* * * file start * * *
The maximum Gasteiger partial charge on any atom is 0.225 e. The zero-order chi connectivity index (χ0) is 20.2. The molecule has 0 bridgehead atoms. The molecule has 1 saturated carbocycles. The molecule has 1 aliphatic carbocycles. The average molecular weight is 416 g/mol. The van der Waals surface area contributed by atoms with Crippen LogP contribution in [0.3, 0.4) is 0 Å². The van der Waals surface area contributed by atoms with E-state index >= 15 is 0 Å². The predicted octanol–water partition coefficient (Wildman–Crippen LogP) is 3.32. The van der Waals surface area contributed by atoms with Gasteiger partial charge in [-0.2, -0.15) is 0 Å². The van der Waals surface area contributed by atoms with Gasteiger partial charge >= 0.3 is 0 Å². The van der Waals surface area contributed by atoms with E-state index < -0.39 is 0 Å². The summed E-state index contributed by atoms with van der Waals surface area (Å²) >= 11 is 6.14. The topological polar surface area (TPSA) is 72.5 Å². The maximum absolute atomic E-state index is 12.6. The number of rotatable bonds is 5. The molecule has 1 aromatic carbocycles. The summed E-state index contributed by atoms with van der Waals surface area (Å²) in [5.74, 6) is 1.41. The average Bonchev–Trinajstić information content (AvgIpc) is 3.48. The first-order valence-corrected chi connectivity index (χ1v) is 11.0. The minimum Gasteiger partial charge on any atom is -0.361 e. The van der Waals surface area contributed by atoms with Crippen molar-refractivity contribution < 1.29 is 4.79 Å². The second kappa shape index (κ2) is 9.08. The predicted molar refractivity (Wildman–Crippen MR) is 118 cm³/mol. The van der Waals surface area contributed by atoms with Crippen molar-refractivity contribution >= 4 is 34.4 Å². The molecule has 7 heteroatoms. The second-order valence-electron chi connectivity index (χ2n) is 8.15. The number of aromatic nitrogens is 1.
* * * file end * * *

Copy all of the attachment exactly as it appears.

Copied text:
The maximum Gasteiger partial charge on any atom is 0.225 e. The zero-order chi connectivity index (χ0) is 20.2. The molecule has 0 bridgehead atoms. The molecule has 1 saturated carbocycles. The molecule has 1 aliphatic carbocycles. The average molecular weight is 416 g/mol. The van der Waals surface area contributed by atoms with Crippen LogP contribution in [0.3, 0.4) is 0 Å². The van der Waals surface area contributed by atoms with E-state index >= 15 is 0 Å². The predicted octanol–water partition coefficient (Wildman–Crippen LogP) is 3.32. The van der Waals surface area contributed by atoms with Gasteiger partial charge in [-0.2, -0.15) is 0 Å². The van der Waals surface area contributed by atoms with Gasteiger partial charge >= 0.3 is 0 Å². The van der Waals surface area contributed by atoms with E-state index < -0.39 is 0 Å². The summed E-state index contributed by atoms with van der Waals surface area (Å²) >= 11 is 6.14. The topological polar surface area (TPSA) is 72.5 Å². The maximum absolute atomic E-state index is 12.6. The number of rotatable bonds is 5. The molecule has 1 aromatic carbocycles. The summed E-state index contributed by atoms with van der Waals surface area (Å²) in [5.74, 6) is 1.41. The average Bonchev–Trinajstić information content (AvgIpc) is 3.48. The first-order valence-corrected chi connectivity index (χ1v) is 11.0. The minimum Gasteiger partial charge on any atom is -0.361 e. The van der Waals surface area contributed by atoms with Crippen molar-refractivity contribution < 1.29 is 4.79 Å². The second kappa shape index (κ2) is 9.08. The predicted molar refractivity (Wildman–Crippen MR) is 118 cm³/mol. The van der Waals surface area contributed by atoms with Crippen molar-refractivity contribution >= 4 is 34.4 Å². The molecule has 7 heteroatoms. The second-order valence-electron chi connectivity index (χ2n) is 8.15. The number of aromatic nitrogens is 1.